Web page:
Davis gives us everything Asik lacks — efficiency around the rim (62%FG), and a 99.8 offensive rating while posting a 98 defensive rating. He gives Portland great athleticism and has solid size at 6’-10" 240 lbs. Asik overshadows Davis in defensive rebounds, but Davis kills Asik on the offensive boards — and better yet, he can actually put them back in the rim when he gets one. Overall Ed Davis gives the Blazers a 17.8% rebounding rate while Omer Asik is giving the Pels a 16.6% rating. Ed Davis is also three years younger without the concerning back injuries. I’ve always wondered why teams overlooked Davis who has historically produced high efficiency numbers and played solid defense — even on a team with two turnstalls at the guard spot. I thought he was a much better fit than Asik or Ajinca for a system built for pace. We could have offered him a starting role and a chance to play with a superstar on a team taking a step forward. Instead, he signed with a Portland team that has intriguingly replaced four members of its starting five in what the media predicted would be a rebuilding era (I happen to think they are much better off than most) for under seven-million dollars a year. He currently has a 17.3 PER, while our $10 million man is posting a 2.5. I want to cry just thinking about it.
Aside from jaw-dropping dunks in transition and in traffic, McDaniels has very little offensive game to speak of. He should just be, "K McDaniels." However, despite this flaw, I love this kid. And he is a kid. At 22, he has plenty of time to develop a jumper. What he does bring is size on the wing (he can switch between the 2 and the 3) at 6’-6" and 205 lbs, crazy athleticism, shutdown defense and a highlight reel of chase down blocks, like this one:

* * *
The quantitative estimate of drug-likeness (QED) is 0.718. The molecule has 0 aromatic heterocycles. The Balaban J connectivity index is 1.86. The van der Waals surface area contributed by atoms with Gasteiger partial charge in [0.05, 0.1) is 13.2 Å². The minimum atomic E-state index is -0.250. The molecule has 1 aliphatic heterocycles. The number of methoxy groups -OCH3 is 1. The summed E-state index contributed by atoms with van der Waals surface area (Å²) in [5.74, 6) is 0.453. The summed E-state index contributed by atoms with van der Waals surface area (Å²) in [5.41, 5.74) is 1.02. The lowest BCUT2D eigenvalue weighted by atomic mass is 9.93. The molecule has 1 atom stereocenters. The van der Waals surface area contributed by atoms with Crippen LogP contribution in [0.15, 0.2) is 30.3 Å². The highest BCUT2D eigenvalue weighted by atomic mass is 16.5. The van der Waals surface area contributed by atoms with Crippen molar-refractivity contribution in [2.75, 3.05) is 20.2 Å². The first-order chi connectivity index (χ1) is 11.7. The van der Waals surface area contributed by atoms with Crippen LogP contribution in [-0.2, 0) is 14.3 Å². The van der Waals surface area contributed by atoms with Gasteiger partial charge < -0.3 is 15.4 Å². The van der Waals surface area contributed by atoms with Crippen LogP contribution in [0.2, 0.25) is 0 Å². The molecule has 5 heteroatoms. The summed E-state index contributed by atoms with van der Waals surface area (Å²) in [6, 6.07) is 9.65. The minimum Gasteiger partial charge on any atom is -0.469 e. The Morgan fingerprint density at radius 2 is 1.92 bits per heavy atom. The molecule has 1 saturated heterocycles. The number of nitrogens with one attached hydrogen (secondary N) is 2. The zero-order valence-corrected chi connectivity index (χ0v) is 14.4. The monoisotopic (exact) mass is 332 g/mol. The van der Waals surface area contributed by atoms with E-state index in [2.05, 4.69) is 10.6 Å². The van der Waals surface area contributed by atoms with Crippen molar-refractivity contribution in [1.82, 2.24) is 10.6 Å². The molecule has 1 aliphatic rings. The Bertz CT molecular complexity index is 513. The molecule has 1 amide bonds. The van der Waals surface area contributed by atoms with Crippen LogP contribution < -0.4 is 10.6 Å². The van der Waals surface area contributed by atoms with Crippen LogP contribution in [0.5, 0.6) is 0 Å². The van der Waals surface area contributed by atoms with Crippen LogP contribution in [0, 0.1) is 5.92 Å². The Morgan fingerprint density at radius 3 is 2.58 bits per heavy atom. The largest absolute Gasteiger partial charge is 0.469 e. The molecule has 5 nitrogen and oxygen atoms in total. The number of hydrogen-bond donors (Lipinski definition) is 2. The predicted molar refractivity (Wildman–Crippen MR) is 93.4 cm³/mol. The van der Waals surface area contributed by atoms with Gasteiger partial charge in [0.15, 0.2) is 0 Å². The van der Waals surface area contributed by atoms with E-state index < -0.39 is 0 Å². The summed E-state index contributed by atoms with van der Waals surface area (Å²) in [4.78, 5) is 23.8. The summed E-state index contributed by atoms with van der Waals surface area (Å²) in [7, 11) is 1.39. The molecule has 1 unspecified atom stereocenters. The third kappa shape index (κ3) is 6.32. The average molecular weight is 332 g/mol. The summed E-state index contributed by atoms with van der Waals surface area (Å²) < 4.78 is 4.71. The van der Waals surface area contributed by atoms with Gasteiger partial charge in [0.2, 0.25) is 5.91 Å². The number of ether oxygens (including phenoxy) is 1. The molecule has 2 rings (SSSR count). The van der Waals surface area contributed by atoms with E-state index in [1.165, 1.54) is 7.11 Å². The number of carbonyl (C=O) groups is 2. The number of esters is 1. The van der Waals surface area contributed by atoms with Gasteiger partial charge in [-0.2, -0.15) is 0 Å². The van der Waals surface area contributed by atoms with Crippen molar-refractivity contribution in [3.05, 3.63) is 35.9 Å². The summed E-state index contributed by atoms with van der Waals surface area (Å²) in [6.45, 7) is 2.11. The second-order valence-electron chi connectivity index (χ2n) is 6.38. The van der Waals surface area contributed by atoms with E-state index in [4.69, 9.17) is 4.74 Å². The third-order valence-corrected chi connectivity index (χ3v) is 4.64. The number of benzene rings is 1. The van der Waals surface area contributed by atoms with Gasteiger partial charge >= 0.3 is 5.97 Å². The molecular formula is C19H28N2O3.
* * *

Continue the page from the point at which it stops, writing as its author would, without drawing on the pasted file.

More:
Aside from the highlight play, he provides consistent defense, allowing his opponents to shoot only 25% while he’s in their face. While he can’t shoot and the sample size is small, he’s posting a 104.5 offensive rating and producing a stifling 83.9 defensive rating for a net of +20.6 points. The potential and the sample size is well worth the three-million a year the Rockets gave him this offseason. Why they aren’t using him more is puzzling, but maybe there is a move that could bring him to New Orleans afterall. Still, you have to wonder why he wasn’t sniffed around to begin with. He’s probably a fast food version of Andre Iguodala waiting for his chance, and he could possibly be the guy to take hold of the three spot for years if he improves his shooting. At worst he’s Alonzo Gee with a better highlight reel.
Bryant was a Hornet for minutes before they expertly turned him into Vlade Divac. RIP Kobe’s career, you will be missed. I’ve rarely cheered for you, but I always admired your ability to play the game.
The Dell Demps Dumpster Dive of Gold Award
Now that we have gotten a few rounds of depression out of the way, let’s look at what’s gone right in this painful start to the year. Every season Dell seems to make some seemingly minor move or moves to the end of the rotation that become important role-players or assets. Quincy Pondexter was once turned into Greivis Vasquez. Vasquez become a solid backup point and serviceable starting point guard until he was then flipped in a move that brought the Pelicans our second best player — Tyreke Evans. Dell also brought in Gustavo Ayon who had a few moments as a reserve, but was better used in a deal with Orlando for Ryan Anderson. Meanwhile, Pondexter was coached up and developed by the Grizzlies becoming a solid 3 and D guy and locker room all-star, for which we gave up the marginal Austin Rivers and the D-Leaguer, Russ Smith (we also got a 2nd round pick in this deal) to aid us in the post-All-Star break run to the playoffs. Moving Rivers and Smith also made room for Norris Cole who also was a key contributor to that run. Dell gets panned for his top of the rotation moves, but these seemingly meaningless tweaks always seem to pay off in one form or other.